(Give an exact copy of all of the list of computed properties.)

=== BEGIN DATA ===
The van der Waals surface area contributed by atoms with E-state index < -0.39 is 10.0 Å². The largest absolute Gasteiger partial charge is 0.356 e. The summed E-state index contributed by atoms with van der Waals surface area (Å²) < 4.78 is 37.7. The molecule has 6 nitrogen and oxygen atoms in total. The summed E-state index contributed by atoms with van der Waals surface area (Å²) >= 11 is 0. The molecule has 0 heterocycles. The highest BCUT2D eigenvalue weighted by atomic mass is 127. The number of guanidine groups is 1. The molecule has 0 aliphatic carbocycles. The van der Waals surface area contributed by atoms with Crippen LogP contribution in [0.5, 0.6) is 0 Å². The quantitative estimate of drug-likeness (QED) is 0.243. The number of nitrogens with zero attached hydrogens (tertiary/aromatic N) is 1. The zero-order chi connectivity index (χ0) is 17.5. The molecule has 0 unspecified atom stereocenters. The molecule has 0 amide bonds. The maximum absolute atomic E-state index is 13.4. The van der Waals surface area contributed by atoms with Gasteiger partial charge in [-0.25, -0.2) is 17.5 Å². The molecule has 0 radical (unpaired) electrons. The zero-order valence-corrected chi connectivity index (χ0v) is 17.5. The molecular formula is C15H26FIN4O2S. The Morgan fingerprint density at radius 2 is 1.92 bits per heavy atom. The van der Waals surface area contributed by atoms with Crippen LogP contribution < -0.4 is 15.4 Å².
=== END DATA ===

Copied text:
The van der Waals surface area contributed by atoms with E-state index < -0.39 is 10.0 Å². The largest absolute Gasteiger partial charge is 0.356 e. The summed E-state index contributed by atoms with van der Waals surface area (Å²) < 4.78 is 37.7. The molecule has 6 nitrogen and oxygen atoms in total. The summed E-state index contributed by atoms with van der Waals surface area (Å²) >= 11 is 0. The molecule has 0 heterocycles. The highest BCUT2D eigenvalue weighted by atomic mass is 127. The number of guanidine groups is 1. The molecule has 0 aliphatic carbocycles. The van der Waals surface area contributed by atoms with Crippen LogP contribution in [0.5, 0.6) is 0 Å². The quantitative estimate of drug-likeness (QED) is 0.243. The number of nitrogens with zero attached hydrogens (tertiary/aromatic N) is 1. The zero-order chi connectivity index (χ0) is 17.5. The molecule has 0 unspecified atom stereocenters. The molecule has 0 amide bonds. The maximum absolute atomic E-state index is 13.4. The van der Waals surface area contributed by atoms with Gasteiger partial charge in [-0.25, -0.2) is 17.5 Å². The molecule has 0 radical (unpaired) electrons. The zero-order valence-corrected chi connectivity index (χ0v) is 17.5. The molecular formula is C15H26FIN4O2S. The Morgan fingerprint density at radius 2 is 1.92 bits per heavy atom. The van der Waals surface area contributed by atoms with Crippen LogP contribution < -0.4 is 15.4 Å².